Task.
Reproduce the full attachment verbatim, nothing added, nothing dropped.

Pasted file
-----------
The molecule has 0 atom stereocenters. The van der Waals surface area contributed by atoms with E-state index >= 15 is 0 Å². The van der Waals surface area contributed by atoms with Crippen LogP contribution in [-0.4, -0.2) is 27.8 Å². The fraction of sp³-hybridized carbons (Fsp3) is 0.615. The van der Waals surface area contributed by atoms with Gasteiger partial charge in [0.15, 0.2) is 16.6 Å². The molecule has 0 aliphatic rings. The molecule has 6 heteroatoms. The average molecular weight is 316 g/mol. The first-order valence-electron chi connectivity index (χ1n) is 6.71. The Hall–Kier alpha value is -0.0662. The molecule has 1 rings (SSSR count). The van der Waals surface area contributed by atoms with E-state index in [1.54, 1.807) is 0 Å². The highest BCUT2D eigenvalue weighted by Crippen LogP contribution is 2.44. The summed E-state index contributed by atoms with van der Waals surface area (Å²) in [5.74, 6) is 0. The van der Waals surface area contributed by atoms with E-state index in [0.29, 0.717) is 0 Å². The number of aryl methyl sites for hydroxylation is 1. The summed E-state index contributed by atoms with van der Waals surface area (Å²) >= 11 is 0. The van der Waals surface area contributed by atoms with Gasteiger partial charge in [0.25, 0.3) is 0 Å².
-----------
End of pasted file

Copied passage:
The molecule has 0 atom stereocenters. The van der Waals surface area contributed by atoms with E-state index >= 15 is 0 Å². The van der Waals surface area contributed by atoms with Crippen LogP contribution in [-0.4, -0.2) is 27.8 Å². The fraction of sp³-hybridized carbons (Fsp3) is 0.615. The van der Waals surface area contributed by atoms with Gasteiger partial charge in [0.15, 0.2) is 16.6 Å². The molecule has 0 aliphatic rings. The molecule has 6 heteroatoms. The average molecular weight is 316 g/mol. The first-order valence-electron chi connectivity index (χ1n) is 6.71. The Hall–Kier alpha value is -0.0662. The molecule has 1 rings (SSSR count). The van der Waals surface area contributed by atoms with E-state index in [1.54, 1.807) is 0 Å². The highest BCUT2D eigenvalue weighted by Crippen LogP contribution is 2.44. The summed E-state index contributed by atoms with van der Waals surface area (Å²) in [5.74, 6) is 0. The van der Waals surface area contributed by atoms with E-state index in [0.29, 0.717) is 0 Å². The number of aryl methyl sites for hydroxylation is 1. The summed E-state index contributed by atoms with van der Waals surface area (Å²) >= 11 is 0. The van der Waals surface area contributed by atoms with Gasteiger partial charge in [0.25, 0.3) is 0 Å².